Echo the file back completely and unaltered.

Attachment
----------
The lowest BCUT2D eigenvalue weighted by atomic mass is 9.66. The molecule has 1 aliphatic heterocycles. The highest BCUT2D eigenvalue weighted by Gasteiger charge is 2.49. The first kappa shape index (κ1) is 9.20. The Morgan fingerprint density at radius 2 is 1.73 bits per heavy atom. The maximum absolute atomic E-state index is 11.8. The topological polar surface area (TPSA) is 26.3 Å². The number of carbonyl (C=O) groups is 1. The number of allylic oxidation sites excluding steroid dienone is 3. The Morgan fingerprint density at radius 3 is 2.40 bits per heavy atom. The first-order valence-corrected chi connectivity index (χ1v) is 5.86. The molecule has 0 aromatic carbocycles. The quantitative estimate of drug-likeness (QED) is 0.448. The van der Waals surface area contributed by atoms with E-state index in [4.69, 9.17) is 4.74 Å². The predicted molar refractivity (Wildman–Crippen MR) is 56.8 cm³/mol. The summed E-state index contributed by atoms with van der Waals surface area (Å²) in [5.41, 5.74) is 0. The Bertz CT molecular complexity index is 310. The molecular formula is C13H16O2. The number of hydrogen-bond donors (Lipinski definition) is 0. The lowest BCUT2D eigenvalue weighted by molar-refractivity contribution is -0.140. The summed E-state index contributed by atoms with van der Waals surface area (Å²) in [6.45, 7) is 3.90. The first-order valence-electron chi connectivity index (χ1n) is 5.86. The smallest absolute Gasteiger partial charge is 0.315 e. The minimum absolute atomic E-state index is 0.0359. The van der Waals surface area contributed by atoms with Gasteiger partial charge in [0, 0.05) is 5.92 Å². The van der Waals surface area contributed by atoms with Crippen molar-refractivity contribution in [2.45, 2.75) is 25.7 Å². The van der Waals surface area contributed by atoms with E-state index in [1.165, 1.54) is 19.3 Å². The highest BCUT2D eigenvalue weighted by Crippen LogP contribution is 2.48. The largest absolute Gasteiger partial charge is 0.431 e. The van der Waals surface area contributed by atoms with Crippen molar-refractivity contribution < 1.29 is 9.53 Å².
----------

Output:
The lowest BCUT2D eigenvalue weighted by atomic mass is 9.66. The molecule has 1 aliphatic heterocycles. The highest BCUT2D eigenvalue weighted by Gasteiger charge is 2.49. The first kappa shape index (κ1) is 9.20. The Morgan fingerprint density at radius 2 is 1.73 bits per heavy atom. The maximum absolute atomic E-state index is 11.8. The topological polar surface area (TPSA) is 26.3 Å². The number of carbonyl (C=O) groups is 1. The number of allylic oxidation sites excluding steroid dienone is 3. The Morgan fingerprint density at radius 3 is 2.40 bits per heavy atom. The first-order valence-corrected chi connectivity index (χ1v) is 5.86. The molecule has 0 aromatic carbocycles. The quantitative estimate of drug-likeness (QED) is 0.448. The van der Waals surface area contributed by atoms with E-state index in [4.69, 9.17) is 4.74 Å². The predicted molar refractivity (Wildman–Crippen MR) is 56.8 cm³/mol. The summed E-state index contributed by atoms with van der Waals surface area (Å²) in [5.41, 5.74) is 0. The Bertz CT molecular complexity index is 310. The molecular formula is C13H16O2. The number of hydrogen-bond donors (Lipinski definition) is 0. The lowest BCUT2D eigenvalue weighted by molar-refractivity contribution is -0.140. The summed E-state index contributed by atoms with van der Waals surface area (Å²) in [6.45, 7) is 3.90. The first-order valence-electron chi connectivity index (χ1n) is 5.86. The smallest absolute Gasteiger partial charge is 0.315 e. The minimum absolute atomic E-state index is 0.0359. The van der Waals surface area contributed by atoms with Gasteiger partial charge in [0, 0.05) is 5.92 Å². The van der Waals surface area contributed by atoms with Crippen molar-refractivity contribution in [2.45, 2.75) is 25.7 Å². The van der Waals surface area contributed by atoms with E-state index in [1.165, 1.54) is 19.3 Å². The highest BCUT2D eigenvalue weighted by Crippen LogP contribution is 2.48. The largest absolute Gasteiger partial charge is 0.431 e. The van der Waals surface area contributed by atoms with Crippen molar-refractivity contribution < 1.29 is 9.53 Å².